Welcome to Readers Write to Know! I asked you, my readers, what questions they would ask their favorite authors if given the chance, and the authors visiting my blog answered them! This week, I’m so pleased to introduce you to Ane Mulligan. Ane and I have worked together with the American Christian Fiction Writers, and she is also part of the Writing from the Trenches book with me.
Tell us a little bit about yourself: While a large, floppy straw hat is her favorite, award-winning author Ane Mulligan has worn many different ones: hairdresser, legislative affairs director (that’s a fancy name for a lobbyist), drama director, playwright, and bestselling novelist. She firmly believes coffee and chocolate are two of the four major food groups. Ane resides in Sugar Hill, GA, with her artist husband and a lovable, goofy dog.
Tell us about your current release: A Southern Season – Four Stories From a Front Porch Swing is a collection of four novellas. Mine is A Magnolia Blooms in Winter.
With Broadway stardom within her reach, Morgan James returns home in winter to help an old friend. Maybe it’s just nostalgia, but when she sees him again, an old flame rekindles. When she’s called back to NYC to take the lead in a new musical, will fame be worth losing the man she loves?
Do you have your plotline and character development already laid out before you begin writing a book, or do they develop as you write? I have to know my characters thoroughly before I start to write. I’ve found if I know my characters as well as I know my best friends, then I can plot the novel by their motivation. Then, I can make a “map” of sorts for where the story will go. Once that’s done, I let the characters take it where they will. If I’ve done my pre-writing work well, they will highjack the story.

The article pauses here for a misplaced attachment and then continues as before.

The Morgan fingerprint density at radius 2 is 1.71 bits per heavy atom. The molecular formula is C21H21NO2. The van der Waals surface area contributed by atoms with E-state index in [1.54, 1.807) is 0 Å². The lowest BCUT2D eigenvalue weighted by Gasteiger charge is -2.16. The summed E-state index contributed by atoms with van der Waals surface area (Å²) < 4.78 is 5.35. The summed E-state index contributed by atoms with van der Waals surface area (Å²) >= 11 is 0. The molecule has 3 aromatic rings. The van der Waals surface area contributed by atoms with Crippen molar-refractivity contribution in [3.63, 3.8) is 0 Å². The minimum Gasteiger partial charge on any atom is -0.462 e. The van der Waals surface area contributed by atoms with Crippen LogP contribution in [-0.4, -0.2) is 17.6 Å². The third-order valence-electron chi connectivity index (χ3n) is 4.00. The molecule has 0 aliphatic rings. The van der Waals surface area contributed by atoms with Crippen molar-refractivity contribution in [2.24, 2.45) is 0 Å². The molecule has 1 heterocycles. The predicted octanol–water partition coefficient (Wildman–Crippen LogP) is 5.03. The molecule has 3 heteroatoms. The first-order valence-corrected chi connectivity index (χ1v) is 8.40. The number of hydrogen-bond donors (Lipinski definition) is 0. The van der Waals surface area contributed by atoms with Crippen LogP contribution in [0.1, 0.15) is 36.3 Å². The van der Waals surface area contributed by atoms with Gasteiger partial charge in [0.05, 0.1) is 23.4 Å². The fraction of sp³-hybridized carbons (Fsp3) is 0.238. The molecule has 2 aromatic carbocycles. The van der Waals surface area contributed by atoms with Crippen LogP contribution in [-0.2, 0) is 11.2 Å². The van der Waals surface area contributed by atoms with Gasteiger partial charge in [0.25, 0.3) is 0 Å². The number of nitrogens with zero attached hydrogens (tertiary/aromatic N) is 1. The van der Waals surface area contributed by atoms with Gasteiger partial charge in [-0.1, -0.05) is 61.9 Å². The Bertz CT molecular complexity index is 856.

I’m always intrigued by how writers get started. Did you always have these books inside you and knew that you wanted to write them or did the idea just pop into your head one day and you decided to put pen to paper? My stories come from overheard conversations (yes, I eavesdrop) or from things that have happened in my life. In my first published novel, Chapel Springs Revival, it was an overheard conversation at church, in which a young woman told another that she wasn’t a Christian when she got married. When she learned God had a perfect mate chosen for her, she was going to divorce her husband and go find this “perfect guy.” From that, a wacky character called Claire worried about her marriage.